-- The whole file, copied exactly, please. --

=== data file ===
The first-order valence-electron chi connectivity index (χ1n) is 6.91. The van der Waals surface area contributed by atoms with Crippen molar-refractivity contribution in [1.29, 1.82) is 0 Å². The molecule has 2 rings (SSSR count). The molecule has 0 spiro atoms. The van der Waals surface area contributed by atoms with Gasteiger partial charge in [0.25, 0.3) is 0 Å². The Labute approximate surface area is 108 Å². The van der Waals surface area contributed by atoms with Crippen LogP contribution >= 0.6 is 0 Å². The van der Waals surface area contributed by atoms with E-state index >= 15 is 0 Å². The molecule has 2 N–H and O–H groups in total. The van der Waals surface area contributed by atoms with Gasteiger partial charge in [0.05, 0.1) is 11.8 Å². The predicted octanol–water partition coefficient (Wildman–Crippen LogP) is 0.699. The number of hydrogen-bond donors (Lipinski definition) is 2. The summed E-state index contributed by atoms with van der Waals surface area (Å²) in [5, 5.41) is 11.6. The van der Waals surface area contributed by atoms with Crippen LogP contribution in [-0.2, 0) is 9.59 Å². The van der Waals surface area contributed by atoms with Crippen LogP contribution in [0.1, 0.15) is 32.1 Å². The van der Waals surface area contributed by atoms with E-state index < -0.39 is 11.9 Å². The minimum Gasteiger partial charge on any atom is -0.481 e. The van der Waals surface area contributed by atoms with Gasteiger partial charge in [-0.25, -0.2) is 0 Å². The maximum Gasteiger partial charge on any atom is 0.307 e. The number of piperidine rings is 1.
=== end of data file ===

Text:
The first-order valence-electron chi connectivity index (χ1n) is 6.91. The van der Waals surface area contributed by atoms with Crippen molar-refractivity contribution in [1.29, 1.82) is 0 Å². The molecule has 2 rings (SSSR count). The molecule has 0 spiro atoms. The van der Waals surface area contributed by atoms with Gasteiger partial charge in [0.25, 0.3) is 0 Å². The Labute approximate surface area is 108 Å². The van der Waals surface area contributed by atoms with Crippen LogP contribution >= 0.6 is 0 Å². The van der Waals surface area contributed by atoms with E-state index >= 15 is 0 Å². The molecule has 2 N–H and O–H groups in total. The van der Waals surface area contributed by atoms with Gasteiger partial charge in [0.05, 0.1) is 11.8 Å². The predicted octanol–water partition coefficient (Wildman–Crippen LogP) is 0.699. The number of hydrogen-bond donors (Lipinski definition) is 2. The summed E-state index contributed by atoms with van der Waals surface area (Å²) in [5, 5.41) is 11.6. The van der Waals surface area contributed by atoms with Crippen LogP contribution in [-0.2, 0) is 9.59 Å². The van der Waals surface area contributed by atoms with Crippen LogP contribution in [0.1, 0.15) is 32.1 Å². The van der Waals surface area contributed by atoms with E-state index < -0.39 is 11.9 Å². The minimum Gasteiger partial charge on any atom is -0.481 e. The van der Waals surface area contributed by atoms with Gasteiger partial charge in [-0.25, -0.2) is 0 Å². The maximum Gasteiger partial charge on any atom is 0.307 e. The number of piperidine rings is 1.